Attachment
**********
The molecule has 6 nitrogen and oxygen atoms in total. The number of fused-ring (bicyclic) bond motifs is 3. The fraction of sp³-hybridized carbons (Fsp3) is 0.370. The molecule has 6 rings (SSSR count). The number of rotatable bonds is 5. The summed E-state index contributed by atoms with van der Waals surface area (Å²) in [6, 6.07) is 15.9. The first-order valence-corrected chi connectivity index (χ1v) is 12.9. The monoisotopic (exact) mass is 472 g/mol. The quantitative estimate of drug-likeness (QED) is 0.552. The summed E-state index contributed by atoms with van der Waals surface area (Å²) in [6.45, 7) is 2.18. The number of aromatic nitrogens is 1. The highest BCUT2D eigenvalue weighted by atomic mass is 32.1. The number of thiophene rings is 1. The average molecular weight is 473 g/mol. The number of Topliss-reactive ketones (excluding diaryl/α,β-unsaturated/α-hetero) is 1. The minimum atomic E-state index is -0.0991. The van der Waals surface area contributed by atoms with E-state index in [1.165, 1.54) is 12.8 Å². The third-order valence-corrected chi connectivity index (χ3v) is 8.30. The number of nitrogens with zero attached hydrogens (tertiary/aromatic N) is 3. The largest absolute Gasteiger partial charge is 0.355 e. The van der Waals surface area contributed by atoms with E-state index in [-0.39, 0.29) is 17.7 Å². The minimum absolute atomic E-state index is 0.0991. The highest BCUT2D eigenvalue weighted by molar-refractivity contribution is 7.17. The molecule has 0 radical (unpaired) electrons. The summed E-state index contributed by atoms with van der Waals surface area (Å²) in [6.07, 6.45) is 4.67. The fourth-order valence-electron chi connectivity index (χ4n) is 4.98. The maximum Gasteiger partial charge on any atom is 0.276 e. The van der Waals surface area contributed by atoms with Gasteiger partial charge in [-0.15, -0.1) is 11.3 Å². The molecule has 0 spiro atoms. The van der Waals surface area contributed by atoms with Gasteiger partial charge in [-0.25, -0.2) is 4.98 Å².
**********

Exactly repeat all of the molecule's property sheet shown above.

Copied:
The molecule has 6 nitrogen and oxygen atoms in total. The number of fused-ring (bicyclic) bond motifs is 3. The fraction of sp³-hybridized carbons (Fsp3) is 0.370. The molecule has 6 rings (SSSR count). The number of rotatable bonds is 5. The summed E-state index contributed by atoms with van der Waals surface area (Å²) in [6, 6.07) is 15.9. The first-order valence-corrected chi connectivity index (χ1v) is 12.9. The monoisotopic (exact) mass is 472 g/mol. The quantitative estimate of drug-likeness (QED) is 0.552. The summed E-state index contributed by atoms with van der Waals surface area (Å²) in [6.45, 7) is 2.18. The number of aromatic nitrogens is 1. The highest BCUT2D eigenvalue weighted by atomic mass is 32.1. The number of thiophene rings is 1. The average molecular weight is 473 g/mol. The number of Topliss-reactive ketones (excluding diaryl/α,β-unsaturated/α-hetero) is 1. The minimum atomic E-state index is -0.0991. The van der Waals surface area contributed by atoms with E-state index in [1.165, 1.54) is 12.8 Å². The third-order valence-corrected chi connectivity index (χ3v) is 8.30. The number of nitrogens with zero attached hydrogens (tertiary/aromatic N) is 3. The largest absolute Gasteiger partial charge is 0.355 e. The van der Waals surface area contributed by atoms with E-state index in [-0.39, 0.29) is 17.7 Å². The minimum absolute atomic E-state index is 0.0991. The highest BCUT2D eigenvalue weighted by molar-refractivity contribution is 7.17. The molecule has 0 radical (unpaired) electrons. The summed E-state index contributed by atoms with van der Waals surface area (Å²) in [6.07, 6.45) is 4.67. The fourth-order valence-electron chi connectivity index (χ4n) is 4.98. The maximum Gasteiger partial charge on any atom is 0.276 e. The van der Waals surface area contributed by atoms with Gasteiger partial charge in [-0.15, -0.1) is 11.3 Å². The molecule has 0 spiro atoms. The van der Waals surface area contributed by atoms with Gasteiger partial charge in [-0.25, -0.2) is 4.98 Å².